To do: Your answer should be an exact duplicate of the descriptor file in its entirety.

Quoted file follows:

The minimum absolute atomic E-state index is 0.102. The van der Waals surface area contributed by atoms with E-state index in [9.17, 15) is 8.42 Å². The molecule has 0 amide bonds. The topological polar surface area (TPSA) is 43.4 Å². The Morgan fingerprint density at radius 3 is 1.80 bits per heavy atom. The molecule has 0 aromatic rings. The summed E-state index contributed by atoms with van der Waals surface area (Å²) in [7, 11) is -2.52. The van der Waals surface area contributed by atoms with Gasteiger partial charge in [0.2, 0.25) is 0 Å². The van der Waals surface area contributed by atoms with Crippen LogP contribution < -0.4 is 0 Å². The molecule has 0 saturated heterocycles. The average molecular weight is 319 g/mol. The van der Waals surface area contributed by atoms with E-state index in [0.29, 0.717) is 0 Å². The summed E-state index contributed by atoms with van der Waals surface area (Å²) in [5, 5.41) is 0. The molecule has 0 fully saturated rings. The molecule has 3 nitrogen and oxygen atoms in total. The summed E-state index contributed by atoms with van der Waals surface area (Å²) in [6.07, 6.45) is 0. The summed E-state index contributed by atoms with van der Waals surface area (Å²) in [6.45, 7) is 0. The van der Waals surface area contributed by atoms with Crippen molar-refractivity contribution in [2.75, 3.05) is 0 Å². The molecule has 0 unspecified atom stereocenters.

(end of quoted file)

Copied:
The minimum absolute atomic E-state index is 0.102. The van der Waals surface area contributed by atoms with E-state index in [9.17, 15) is 8.42 Å². The molecule has 0 amide bonds. The topological polar surface area (TPSA) is 43.4 Å². The Morgan fingerprint density at radius 3 is 1.80 bits per heavy atom. The molecule has 0 aromatic rings. The summed E-state index contributed by atoms with van der Waals surface area (Å²) in [7, 11) is -2.52. The van der Waals surface area contributed by atoms with Gasteiger partial charge in [0.2, 0.25) is 0 Å². The van der Waals surface area contributed by atoms with Crippen LogP contribution < -0.4 is 0 Å². The molecule has 0 saturated heterocycles. The average molecular weight is 319 g/mol. The van der Waals surface area contributed by atoms with E-state index in [0.29, 0.717) is 0 Å². The summed E-state index contributed by atoms with van der Waals surface area (Å²) in [5, 5.41) is 0. The molecule has 0 fully saturated rings. The molecule has 3 nitrogen and oxygen atoms in total. The summed E-state index contributed by atoms with van der Waals surface area (Å²) in [6.07, 6.45) is 0. The summed E-state index contributed by atoms with van der Waals surface area (Å²) in [6.45, 7) is 0. The van der Waals surface area contributed by atoms with Crippen molar-refractivity contribution in [2.75, 3.05) is 0 Å². The molecule has 0 unspecified atom stereocenters.